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Web Application Penetration Testing Introduction


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Web Application Penetration Testing Introduction

  1. 1. 2011 NSAA IT Pre-Conference WorkshopPenetration Testing For Maximum BenefitWEB APP HACKING<br />
  2. 2. Web Application Testing<br />A concise Overview<br />Scott Johnson<br />Principal Security Consultant<br />Emagined Security<br />Introductions<br />
  3. 3. Grasp of the web application testing process<br />Convinced of the necessity<br />Knowledge of core tools<br />Confident that “I can do this”<br />Goals<br />
  4. 4. Overview<br />Testing Phases<br />Demonstration<br />Agenda<br />
  5. 5. Black Art or Science?<br />A penetration test is a method of evaluating the security of a computer system or network by simulating an attack. A Web Application Penetration Test focuses only on evaluating the security of a web application. The process involves an active analysis of the application for any weaknesses, technical flaws, or vulnerabilities. (OWASP)<br /><ul><li>Targets the legitimate business functions users use everyday.
  6. 6. The supporting infrastructure is generally off limits
  7. 7. It is not a code review</li></ul>What is Web Application Testing?<br />
  8. 8. Common Misnomers<br />“Our site is safe”:<br />We have firewalls in place<br />We encrypt our data <br />We have IDS / IPS<br />We have a privacy policy <br />Why Test?<br />
  9. 9. Web App Hacking in the News<br />
  10. 10. The firewall is going to let them in<br />Encryption will hide most of the attacks<br />Privacy? Like they care!<br />Your Front Door Hacker<br />
  11. 11. How does it work?<br />SQL injection over HTTPS (port 443)<br />Database returns<br />Account Passwords<br />Network Security Controls<br /><br />Firewall<br />IDS / IPS<br />Data Base Server<br />
  12. 12. You Don’t have to look like this<br />You can perform web app testing if:<br /><ul><li>Basic understanding of HTTP protocol
  13. 13. Methodical
  14. 14. Tenacious curiosity</li></ul>Uber Nerd<br />Founder and CTO of eEye Security <br />Marc Maiffret<br />
  15. 15. Passive Phase<br />Information gathering<br />Understanding the logic<br />Observing normal behavior<br />Active Phase<br />Targeted testing<br />Applying methodologies<br />Testing Phases<br />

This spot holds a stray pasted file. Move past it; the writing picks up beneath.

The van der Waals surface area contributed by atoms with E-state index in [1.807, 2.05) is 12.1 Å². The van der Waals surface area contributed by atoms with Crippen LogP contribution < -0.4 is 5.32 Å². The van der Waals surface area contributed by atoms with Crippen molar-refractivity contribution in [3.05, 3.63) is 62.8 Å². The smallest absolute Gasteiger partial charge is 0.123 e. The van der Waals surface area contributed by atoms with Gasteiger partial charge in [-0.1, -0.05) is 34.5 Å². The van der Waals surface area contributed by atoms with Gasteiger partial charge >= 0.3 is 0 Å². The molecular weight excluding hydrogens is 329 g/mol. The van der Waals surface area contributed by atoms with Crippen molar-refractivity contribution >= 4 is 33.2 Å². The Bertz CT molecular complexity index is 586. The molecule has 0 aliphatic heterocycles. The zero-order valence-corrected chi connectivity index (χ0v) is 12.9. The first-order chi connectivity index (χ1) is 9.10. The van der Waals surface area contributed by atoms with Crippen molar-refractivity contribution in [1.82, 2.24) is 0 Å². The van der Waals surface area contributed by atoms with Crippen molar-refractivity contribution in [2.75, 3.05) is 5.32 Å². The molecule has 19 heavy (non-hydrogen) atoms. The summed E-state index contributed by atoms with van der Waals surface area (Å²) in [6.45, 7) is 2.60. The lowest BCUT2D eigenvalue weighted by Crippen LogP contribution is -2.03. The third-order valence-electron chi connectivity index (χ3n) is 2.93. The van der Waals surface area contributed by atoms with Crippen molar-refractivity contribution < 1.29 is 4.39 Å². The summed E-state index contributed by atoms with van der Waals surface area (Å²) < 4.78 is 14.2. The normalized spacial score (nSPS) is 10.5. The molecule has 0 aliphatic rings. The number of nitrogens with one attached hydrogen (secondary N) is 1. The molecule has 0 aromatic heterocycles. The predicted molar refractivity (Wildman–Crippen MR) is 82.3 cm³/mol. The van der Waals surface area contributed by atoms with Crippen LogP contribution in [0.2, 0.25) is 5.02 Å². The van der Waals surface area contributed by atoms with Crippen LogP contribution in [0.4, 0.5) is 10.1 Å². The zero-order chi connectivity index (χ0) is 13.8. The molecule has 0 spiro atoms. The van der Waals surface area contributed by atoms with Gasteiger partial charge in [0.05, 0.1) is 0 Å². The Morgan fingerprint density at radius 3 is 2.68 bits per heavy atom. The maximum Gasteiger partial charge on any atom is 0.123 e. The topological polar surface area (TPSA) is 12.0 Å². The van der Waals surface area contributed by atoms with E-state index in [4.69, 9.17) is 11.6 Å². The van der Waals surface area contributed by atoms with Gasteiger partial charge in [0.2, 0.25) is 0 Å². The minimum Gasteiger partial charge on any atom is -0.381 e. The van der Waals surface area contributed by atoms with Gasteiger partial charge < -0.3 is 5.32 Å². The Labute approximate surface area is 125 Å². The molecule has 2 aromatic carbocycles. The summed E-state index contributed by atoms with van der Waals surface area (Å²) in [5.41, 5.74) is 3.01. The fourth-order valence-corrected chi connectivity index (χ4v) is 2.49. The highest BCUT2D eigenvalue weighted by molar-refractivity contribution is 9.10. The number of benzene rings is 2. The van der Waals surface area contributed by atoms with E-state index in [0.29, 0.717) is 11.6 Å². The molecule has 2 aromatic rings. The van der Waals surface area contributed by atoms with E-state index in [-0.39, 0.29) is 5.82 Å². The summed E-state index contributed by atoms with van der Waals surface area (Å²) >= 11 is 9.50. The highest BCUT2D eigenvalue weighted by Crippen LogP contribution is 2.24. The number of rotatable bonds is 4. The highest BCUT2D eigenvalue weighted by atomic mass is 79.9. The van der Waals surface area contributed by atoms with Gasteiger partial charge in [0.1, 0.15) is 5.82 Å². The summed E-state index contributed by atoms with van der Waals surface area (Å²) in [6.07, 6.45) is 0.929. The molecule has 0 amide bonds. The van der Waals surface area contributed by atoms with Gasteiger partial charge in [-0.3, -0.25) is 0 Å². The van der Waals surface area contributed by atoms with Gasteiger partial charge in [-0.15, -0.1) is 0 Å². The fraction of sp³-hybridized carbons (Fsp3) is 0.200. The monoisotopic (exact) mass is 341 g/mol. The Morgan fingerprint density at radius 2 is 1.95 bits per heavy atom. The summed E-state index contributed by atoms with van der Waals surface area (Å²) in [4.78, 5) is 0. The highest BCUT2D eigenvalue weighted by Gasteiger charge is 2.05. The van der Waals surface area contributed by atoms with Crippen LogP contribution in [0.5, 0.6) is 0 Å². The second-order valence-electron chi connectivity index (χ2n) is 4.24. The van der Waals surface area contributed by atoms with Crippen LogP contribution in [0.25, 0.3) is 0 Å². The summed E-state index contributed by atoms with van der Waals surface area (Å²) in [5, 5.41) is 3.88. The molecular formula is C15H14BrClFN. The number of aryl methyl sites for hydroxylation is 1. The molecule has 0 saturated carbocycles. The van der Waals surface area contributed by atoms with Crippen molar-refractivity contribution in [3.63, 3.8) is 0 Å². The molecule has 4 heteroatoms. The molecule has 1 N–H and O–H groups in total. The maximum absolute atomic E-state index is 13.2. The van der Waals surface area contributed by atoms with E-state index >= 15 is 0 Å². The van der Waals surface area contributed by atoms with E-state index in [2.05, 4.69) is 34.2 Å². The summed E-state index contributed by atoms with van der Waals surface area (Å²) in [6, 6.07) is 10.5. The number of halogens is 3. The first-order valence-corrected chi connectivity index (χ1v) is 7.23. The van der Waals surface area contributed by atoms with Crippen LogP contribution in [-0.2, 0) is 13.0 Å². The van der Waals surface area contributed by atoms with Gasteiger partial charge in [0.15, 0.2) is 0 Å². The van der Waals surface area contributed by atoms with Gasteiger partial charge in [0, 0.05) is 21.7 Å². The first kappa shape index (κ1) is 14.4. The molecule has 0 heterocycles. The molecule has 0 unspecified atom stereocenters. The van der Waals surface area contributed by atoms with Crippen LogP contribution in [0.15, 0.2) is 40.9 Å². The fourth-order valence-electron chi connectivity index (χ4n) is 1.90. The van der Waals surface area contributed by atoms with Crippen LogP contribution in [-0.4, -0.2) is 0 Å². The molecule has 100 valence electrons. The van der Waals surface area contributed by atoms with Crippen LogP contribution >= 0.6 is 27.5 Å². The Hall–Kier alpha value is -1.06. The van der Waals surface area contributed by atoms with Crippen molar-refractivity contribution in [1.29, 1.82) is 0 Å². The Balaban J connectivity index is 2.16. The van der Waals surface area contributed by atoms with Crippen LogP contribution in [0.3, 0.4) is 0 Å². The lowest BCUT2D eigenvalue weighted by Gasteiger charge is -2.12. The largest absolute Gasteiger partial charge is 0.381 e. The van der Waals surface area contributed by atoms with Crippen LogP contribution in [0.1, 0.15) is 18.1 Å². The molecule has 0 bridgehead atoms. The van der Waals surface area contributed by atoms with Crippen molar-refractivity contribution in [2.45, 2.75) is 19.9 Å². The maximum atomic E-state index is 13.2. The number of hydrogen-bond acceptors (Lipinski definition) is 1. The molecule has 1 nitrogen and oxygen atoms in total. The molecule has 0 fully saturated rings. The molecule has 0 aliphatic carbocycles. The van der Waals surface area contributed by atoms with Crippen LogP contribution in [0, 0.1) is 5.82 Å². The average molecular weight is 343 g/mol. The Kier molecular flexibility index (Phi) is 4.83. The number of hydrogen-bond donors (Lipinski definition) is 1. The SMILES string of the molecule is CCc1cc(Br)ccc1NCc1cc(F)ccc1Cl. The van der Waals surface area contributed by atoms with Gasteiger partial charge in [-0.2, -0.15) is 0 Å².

16. 16. Reconnaissance<br />Reconnaissance is a mission to obtain information by visual observation or other detection methods, about the activities and resources of an enemy or potential enemy, (US Army FM 7-92; Chap 4)<br />Know your target before you begin, its worth the effort<br />Determine Application types and versions<br />Cross reference vulnerabilities with OSVDB / NVD<br /><br />Observe normal behavior<br />Advanced Google searching<br />Aka Google hacking<br /><br />Application Mapping<br />Spidering / Web crawling<br />Directory busting<br />Passive Phase<br />
  17. 17. The Attack Plan<br />Configuration Management <br />Business Logic <br />Authentication <br />Session Management <br />Authorization <br />Data Validation <br />Denial of Service <br />Web Services Testing <br />Active Phase<br />
  18. 18. Deploying Your Assets<br />Browser (prefer Firefox and friends)<br />Foxyproxy, Live HTTP Headers, Firebug, Web Developer, etc…<br />Web Proxy<br />Aserver (a computer system or an application program) that acts as an intermediary for requests from clients seeking resources from other servers.<br />Examples<br />BURP<br />Webscarab<br />Paros<br />Tools<br />
  19. 19. Scanner<br />Tool that automates many of the tests methods described earlier<br />Many commercial tools – AppScan, Web Inspect, Accunetix, etc..<br />W3AF Web Application Attack and Audit Framework<br />OWASP ZAP<br />Free open source web scanner.<br />Pro’s – Fast and the tester quickly target weak spots<br />Con’s prone to false positives, poor session management<br />Does not replace manual testing<br />Tools - continued<br />